New technologies are revolutionizing the foodservice industry. Restaurant operators are finding new ways to efficiently serve the modern diner, from innovative payment systems in the front of the house to automated smart kitchens in the back. The latest example of this is the rise of virtual and augmented reality, as operations across the country are using these technologies to improve both employee training and the customer experience. Here’s a look at some of the latest examples:
- Many restaurants are using virtual reality programs to train employees, and the benefits have come in layers. On the surface, they’re an easy way to encourage trial and error in both food safety and customer service without facing the negative effects of real mistakes; below the surface, employees are actually retaining more information, as these programs combine all three learning styles—visual, auditory and kinesthetic—into one. Additionally, the equipment required for virtual reality is a one-time expense that saves money in the long run.
- Beyond training current employees, some operations have incorporated virtual reality into their onboarding and interview processes. At Honeygrow, a chain founded in Philadelphia, employees are onboarded with a five-part virtual reality orientation, which gamifies tasks like putting ingredients in their proper shelves. When interviewing managers in other locations, Honeygrow leaders reportedly saved money by bringing the tool with them instead of flying candidates to Philadelphia.
- The gamification aspect of virtual reality makes training so fun that some companies are bringing it to their customers. At KFC, what was originally a training program for employees earning their Chicken Mastery Certification has now become a game that fans can play on the virtual reality platform Oculus Rift.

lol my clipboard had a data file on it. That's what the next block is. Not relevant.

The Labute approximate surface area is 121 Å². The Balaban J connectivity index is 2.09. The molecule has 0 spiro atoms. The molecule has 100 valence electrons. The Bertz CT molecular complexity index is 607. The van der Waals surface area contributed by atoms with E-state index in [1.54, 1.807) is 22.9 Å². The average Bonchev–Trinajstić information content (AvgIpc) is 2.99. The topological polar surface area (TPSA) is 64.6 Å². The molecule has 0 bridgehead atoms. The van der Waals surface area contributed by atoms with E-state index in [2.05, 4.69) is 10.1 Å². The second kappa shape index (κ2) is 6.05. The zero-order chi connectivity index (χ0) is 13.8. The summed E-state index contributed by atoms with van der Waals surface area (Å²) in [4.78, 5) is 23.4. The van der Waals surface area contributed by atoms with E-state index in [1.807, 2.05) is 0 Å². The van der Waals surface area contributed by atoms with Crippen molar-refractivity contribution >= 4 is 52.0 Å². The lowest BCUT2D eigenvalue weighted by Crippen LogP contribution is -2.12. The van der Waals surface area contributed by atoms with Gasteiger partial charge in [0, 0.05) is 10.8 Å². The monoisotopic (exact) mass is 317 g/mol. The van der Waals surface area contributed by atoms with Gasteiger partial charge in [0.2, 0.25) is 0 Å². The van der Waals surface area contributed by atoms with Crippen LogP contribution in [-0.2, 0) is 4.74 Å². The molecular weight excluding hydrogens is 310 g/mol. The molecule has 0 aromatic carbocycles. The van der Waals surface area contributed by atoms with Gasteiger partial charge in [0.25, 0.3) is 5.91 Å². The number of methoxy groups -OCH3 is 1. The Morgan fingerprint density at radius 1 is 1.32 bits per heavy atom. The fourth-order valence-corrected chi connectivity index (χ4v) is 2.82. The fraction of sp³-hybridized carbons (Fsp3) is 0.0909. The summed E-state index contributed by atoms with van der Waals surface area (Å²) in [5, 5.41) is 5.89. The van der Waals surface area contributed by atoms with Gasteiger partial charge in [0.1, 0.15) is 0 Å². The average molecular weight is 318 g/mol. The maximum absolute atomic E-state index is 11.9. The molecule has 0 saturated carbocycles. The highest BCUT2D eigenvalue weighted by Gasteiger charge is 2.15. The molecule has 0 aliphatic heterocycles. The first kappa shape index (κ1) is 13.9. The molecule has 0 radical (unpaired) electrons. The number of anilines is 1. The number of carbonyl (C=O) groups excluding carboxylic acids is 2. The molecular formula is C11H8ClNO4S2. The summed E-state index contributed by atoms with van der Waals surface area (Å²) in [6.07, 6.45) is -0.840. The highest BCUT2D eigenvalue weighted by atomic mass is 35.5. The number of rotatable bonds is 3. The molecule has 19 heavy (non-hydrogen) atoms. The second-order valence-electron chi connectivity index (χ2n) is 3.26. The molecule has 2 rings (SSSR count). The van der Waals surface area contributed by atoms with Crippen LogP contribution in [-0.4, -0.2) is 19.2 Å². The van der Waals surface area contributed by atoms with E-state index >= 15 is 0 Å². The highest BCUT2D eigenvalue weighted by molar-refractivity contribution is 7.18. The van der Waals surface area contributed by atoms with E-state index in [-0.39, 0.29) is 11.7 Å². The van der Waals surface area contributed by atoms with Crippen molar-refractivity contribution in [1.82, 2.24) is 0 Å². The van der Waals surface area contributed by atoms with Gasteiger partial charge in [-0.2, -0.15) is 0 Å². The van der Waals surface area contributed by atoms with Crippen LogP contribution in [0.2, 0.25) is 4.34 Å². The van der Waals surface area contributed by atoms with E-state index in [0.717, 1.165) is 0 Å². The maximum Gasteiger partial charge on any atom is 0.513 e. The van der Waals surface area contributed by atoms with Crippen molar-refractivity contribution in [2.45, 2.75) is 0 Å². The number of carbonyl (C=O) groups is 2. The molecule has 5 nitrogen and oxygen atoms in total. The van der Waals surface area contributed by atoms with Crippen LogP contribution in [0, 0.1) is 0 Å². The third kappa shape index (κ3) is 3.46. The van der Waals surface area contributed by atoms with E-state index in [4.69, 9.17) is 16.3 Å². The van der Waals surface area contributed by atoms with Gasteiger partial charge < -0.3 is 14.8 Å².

- Augmented reality—in which artificial objects appear in reality via a screen or hologram—is also finding its way into foodservice. In Shanghai, Starbucks rolled out an augmented reality program to serve as a tour guide for customers. As consumers aim their devices at various items in the store, graphics appear that educate them about the roasting process behind Starbucks’ products and the technology that its machines use.
The technological wave is an essential one to ride if operators expect to keep up with today’s ever-changing workforce. A 2016 Future Workforce Study reported that 77% of millennials were willing to use virtual reality for professional reasons, which is immediately benefiting operators in an industry that has been facing higher turnover rates, a shortage of cooks and a rise in minimum wage. However, as is the case with all technology, those who create the most efficient, engaging uses of the product will get the greatest return on their investments.
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